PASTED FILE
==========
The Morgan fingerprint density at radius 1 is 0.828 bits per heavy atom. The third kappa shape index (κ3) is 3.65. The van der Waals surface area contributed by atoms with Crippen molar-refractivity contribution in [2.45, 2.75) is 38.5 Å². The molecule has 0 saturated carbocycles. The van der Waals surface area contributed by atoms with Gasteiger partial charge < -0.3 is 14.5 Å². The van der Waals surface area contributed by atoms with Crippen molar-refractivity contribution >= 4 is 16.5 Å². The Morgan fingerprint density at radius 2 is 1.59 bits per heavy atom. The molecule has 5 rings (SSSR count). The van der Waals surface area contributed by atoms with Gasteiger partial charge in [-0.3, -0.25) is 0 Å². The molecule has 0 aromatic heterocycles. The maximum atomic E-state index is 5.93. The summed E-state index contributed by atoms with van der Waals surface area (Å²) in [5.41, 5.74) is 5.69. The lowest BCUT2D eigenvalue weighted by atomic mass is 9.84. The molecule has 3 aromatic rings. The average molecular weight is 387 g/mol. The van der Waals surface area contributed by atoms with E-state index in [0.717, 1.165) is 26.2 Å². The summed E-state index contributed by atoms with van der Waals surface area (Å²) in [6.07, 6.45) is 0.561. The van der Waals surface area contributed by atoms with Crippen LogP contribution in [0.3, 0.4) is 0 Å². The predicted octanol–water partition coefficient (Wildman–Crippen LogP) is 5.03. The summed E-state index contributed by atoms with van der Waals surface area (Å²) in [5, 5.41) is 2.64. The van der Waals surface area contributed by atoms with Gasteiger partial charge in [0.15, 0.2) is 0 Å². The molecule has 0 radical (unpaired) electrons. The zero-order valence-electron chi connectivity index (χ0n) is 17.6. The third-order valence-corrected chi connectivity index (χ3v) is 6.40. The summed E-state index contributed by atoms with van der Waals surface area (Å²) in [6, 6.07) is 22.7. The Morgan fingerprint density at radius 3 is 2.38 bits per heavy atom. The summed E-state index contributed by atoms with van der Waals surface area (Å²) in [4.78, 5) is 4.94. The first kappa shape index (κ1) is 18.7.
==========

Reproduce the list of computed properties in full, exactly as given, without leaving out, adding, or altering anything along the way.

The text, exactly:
The Morgan fingerprint density at radius 1 is 0.828 bits per heavy atom. The third kappa shape index (κ3) is 3.65. The van der Waals surface area contributed by atoms with Crippen molar-refractivity contribution in [2.45, 2.75) is 38.5 Å². The molecule has 0 saturated carbocycles. The van der Waals surface area contributed by atoms with Gasteiger partial charge < -0.3 is 14.5 Å². The van der Waals surface area contributed by atoms with Crippen molar-refractivity contribution >= 4 is 16.5 Å². The Morgan fingerprint density at radius 2 is 1.59 bits per heavy atom. The molecule has 5 rings (SSSR count). The van der Waals surface area contributed by atoms with Gasteiger partial charge in [-0.3, -0.25) is 0 Å². The molecule has 0 aromatic heterocycles. The maximum atomic E-state index is 5.93. The summed E-state index contributed by atoms with van der Waals surface area (Å²) in [5.41, 5.74) is 5.69. The lowest BCUT2D eigenvalue weighted by atomic mass is 9.84. The molecule has 3 aromatic rings. The average molecular weight is 387 g/mol. The van der Waals surface area contributed by atoms with E-state index in [0.717, 1.165) is 26.2 Å². The summed E-state index contributed by atoms with van der Waals surface area (Å²) in [6.07, 6.45) is 0.561. The van der Waals surface area contributed by atoms with Crippen LogP contribution in [0.3, 0.4) is 0 Å². The predicted octanol–water partition coefficient (Wildman–Crippen LogP) is 5.03. The summed E-state index contributed by atoms with van der Waals surface area (Å²) in [5, 5.41) is 2.64. The van der Waals surface area contributed by atoms with Gasteiger partial charge in [0.15, 0.2) is 0 Å². The molecule has 0 radical (unpaired) electrons. The zero-order valence-electron chi connectivity index (χ0n) is 17.6. The third-order valence-corrected chi connectivity index (χ3v) is 6.40. The summed E-state index contributed by atoms with van der Waals surface area (Å²) in [6, 6.07) is 22.7. The Morgan fingerprint density at radius 3 is 2.38 bits per heavy atom. The summed E-state index contributed by atoms with van der Waals surface area (Å²) in [4.78, 5) is 4.94. The first kappa shape index (κ1) is 18.7.